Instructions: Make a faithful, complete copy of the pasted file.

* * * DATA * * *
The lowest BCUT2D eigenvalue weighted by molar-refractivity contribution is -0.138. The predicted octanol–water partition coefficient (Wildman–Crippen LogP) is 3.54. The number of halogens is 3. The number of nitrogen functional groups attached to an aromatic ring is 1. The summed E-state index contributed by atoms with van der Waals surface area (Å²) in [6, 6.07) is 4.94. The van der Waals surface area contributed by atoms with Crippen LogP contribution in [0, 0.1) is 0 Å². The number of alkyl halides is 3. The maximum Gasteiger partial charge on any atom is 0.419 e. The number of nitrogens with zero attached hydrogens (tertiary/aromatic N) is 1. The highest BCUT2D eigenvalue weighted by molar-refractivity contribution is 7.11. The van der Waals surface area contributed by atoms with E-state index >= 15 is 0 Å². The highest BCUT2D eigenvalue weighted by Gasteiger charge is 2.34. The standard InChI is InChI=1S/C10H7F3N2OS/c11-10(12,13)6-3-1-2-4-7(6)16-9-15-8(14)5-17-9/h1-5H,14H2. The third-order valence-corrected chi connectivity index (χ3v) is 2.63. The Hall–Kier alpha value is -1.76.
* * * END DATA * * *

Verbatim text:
The lowest BCUT2D eigenvalue weighted by molar-refractivity contribution is -0.138. The predicted octanol–water partition coefficient (Wildman–Crippen LogP) is 3.54. The number of halogens is 3. The number of nitrogen functional groups attached to an aromatic ring is 1. The summed E-state index contributed by atoms with van der Waals surface area (Å²) in [6, 6.07) is 4.94. The van der Waals surface area contributed by atoms with Crippen LogP contribution in [0, 0.1) is 0 Å². The number of alkyl halides is 3. The maximum Gasteiger partial charge on any atom is 0.419 e. The number of nitrogens with zero attached hydrogens (tertiary/aromatic N) is 1. The highest BCUT2D eigenvalue weighted by molar-refractivity contribution is 7.11. The van der Waals surface area contributed by atoms with E-state index >= 15 is 0 Å². The highest BCUT2D eigenvalue weighted by Gasteiger charge is 2.34. The standard InChI is InChI=1S/C10H7F3N2OS/c11-10(12,13)6-3-1-2-4-7(6)16-9-15-8(14)5-17-9/h1-5H,14H2. The third-order valence-corrected chi connectivity index (χ3v) is 2.63. The Hall–Kier alpha value is -1.76.